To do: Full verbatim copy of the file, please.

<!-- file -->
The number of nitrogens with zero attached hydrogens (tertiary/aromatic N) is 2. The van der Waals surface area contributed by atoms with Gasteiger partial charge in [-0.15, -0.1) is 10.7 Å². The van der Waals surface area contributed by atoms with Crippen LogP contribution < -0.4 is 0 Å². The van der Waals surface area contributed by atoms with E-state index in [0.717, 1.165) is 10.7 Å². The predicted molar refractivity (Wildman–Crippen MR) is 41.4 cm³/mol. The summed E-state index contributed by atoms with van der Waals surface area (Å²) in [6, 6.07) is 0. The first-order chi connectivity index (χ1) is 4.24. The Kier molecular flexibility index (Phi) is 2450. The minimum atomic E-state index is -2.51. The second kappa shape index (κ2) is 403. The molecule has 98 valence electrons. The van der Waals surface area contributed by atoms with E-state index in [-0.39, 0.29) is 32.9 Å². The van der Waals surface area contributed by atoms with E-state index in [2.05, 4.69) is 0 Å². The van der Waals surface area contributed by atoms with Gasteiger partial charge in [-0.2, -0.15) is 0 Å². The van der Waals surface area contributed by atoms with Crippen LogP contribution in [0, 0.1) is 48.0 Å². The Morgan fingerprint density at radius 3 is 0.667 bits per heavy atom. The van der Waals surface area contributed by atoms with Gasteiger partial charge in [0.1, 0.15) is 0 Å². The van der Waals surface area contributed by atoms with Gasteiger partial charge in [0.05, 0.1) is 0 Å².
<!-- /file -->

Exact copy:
The number of nitrogens with zero attached hydrogens (tertiary/aromatic N) is 2. The van der Waals surface area contributed by atoms with Gasteiger partial charge in [-0.15, -0.1) is 10.7 Å². The van der Waals surface area contributed by atoms with Crippen LogP contribution < -0.4 is 0 Å². The van der Waals surface area contributed by atoms with E-state index in [0.717, 1.165) is 10.7 Å². The predicted molar refractivity (Wildman–Crippen MR) is 41.4 cm³/mol. The summed E-state index contributed by atoms with van der Waals surface area (Å²) in [6, 6.07) is 0. The first-order chi connectivity index (χ1) is 4.24. The Kier molecular flexibility index (Phi) is 2450. The minimum atomic E-state index is -2.51. The second kappa shape index (κ2) is 403. The molecule has 98 valence electrons. The van der Waals surface area contributed by atoms with E-state index in [-0.39, 0.29) is 32.9 Å². The van der Waals surface area contributed by atoms with E-state index in [2.05, 4.69) is 0 Å². The van der Waals surface area contributed by atoms with Gasteiger partial charge in [-0.2, -0.15) is 0 Å². The van der Waals surface area contributed by atoms with Crippen LogP contribution in [0, 0.1) is 48.0 Å². The Morgan fingerprint density at radius 3 is 0.667 bits per heavy atom. The van der Waals surface area contributed by atoms with Gasteiger partial charge in [0.1, 0.15) is 0 Å². The van der Waals surface area contributed by atoms with Gasteiger partial charge in [0.05, 0.1) is 0 Å².